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Indian cricketing legend Sachin Tendulkar shifted to hospital with Covid-19

Indian cricketer Sachin Tendulkar who tested positive for Covid-19 last week has been admitted to hospital.

Tendulkar tweeted on Friday that he decided to go to a hospital in Mumbai “as a matter of abundant precaution under medical advice”.

The cricket legend, loved by millions added that he was hoping to be back home in a few days.

Tendulkar retired from cricket in 2013 but continues to be one of the most popular public figures in India.

He recently took part in the Road Safety World Series Challenge, a veterans’ tournament in the central Indian city of Raipur.

He made his international debut aged 16 in November 1989, setting off an illustrious 24-year career that earned him global recognition.

In that time, he amassed a record 15,921 Test-match runs, the highest number by any batsman in cricket history.

In 2012, Tendulkar became the only batsman ever to reach 100 international centuries.

Second Wave

Several Indian cities, including Mumbai, have seen a sharp rise in Covid-19 cases in the past few weeks.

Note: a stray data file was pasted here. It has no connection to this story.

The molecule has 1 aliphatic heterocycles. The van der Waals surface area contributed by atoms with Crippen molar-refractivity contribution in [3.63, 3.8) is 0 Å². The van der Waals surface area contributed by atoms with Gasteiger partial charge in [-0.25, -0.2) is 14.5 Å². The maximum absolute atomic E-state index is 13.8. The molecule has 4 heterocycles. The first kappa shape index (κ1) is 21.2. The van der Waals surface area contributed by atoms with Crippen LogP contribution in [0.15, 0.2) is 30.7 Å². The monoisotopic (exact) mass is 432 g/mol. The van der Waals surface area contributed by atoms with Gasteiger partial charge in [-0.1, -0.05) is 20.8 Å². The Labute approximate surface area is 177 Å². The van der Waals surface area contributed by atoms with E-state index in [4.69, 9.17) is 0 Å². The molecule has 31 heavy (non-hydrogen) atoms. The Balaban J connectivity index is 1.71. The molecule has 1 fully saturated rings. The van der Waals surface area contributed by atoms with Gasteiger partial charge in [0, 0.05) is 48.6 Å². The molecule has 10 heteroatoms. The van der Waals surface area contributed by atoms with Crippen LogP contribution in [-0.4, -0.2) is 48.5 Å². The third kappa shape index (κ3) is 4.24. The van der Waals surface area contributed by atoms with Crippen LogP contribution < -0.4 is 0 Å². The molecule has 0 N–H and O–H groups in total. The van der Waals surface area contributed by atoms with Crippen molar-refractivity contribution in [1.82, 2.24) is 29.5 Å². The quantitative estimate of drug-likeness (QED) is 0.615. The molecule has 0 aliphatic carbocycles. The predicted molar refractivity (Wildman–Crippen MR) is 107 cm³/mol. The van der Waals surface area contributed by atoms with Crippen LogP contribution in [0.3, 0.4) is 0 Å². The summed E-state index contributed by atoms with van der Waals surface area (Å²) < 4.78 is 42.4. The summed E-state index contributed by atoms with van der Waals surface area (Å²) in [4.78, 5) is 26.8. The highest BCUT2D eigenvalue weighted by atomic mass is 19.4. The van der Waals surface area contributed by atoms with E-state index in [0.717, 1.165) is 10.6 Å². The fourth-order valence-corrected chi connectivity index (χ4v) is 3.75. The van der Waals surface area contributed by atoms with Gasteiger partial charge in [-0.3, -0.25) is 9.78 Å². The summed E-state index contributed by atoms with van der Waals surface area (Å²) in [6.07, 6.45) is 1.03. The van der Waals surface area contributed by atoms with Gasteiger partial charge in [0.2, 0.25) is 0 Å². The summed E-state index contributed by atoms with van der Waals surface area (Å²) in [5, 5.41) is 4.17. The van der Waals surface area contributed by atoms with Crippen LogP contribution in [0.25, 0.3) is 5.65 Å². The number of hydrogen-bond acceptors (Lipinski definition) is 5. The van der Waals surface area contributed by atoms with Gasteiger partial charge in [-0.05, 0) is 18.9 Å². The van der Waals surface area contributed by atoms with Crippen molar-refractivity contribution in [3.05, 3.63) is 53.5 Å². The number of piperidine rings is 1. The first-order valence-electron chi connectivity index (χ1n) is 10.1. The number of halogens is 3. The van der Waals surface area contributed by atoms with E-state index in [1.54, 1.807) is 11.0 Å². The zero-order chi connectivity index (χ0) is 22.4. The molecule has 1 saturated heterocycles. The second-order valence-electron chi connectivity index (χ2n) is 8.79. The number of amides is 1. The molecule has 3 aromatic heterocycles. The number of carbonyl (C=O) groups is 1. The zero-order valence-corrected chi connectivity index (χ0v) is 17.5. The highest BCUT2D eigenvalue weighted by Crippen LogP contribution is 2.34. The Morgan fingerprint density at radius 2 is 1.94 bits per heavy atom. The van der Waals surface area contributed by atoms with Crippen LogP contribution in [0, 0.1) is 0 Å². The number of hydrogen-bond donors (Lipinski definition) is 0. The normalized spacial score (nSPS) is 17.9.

India is staring at what experts have called a “deadlier second wave”.

India reported 81,398 news cases and 468 deaths in the past 24 hours – the highest daily spike since December.

The country’s Covid caseload had dropped sharply in January when it was reporting less than 15,000 cases daily. But cases began to spike again in March, largely driven by poor test-and-trace and lax safety protocols.

Many of the new cases were reported in the western state of Maharashtra, where Tendulkar lives in the city of Mumbai.

Since the pandemic began, India has confirmed more than 12.2 million cases and over 163,000 deaths. It has the third-highest number of infections in the world after the United States and Brazil

India launched its vaccination drive in January and so far more than 65 million doses have been administered. But experts say the pace needs to further pick up to halt the spread.

Some have also attributed the uptick in numbers to a highly contagious variants of the coronavirus, but the government has denied this.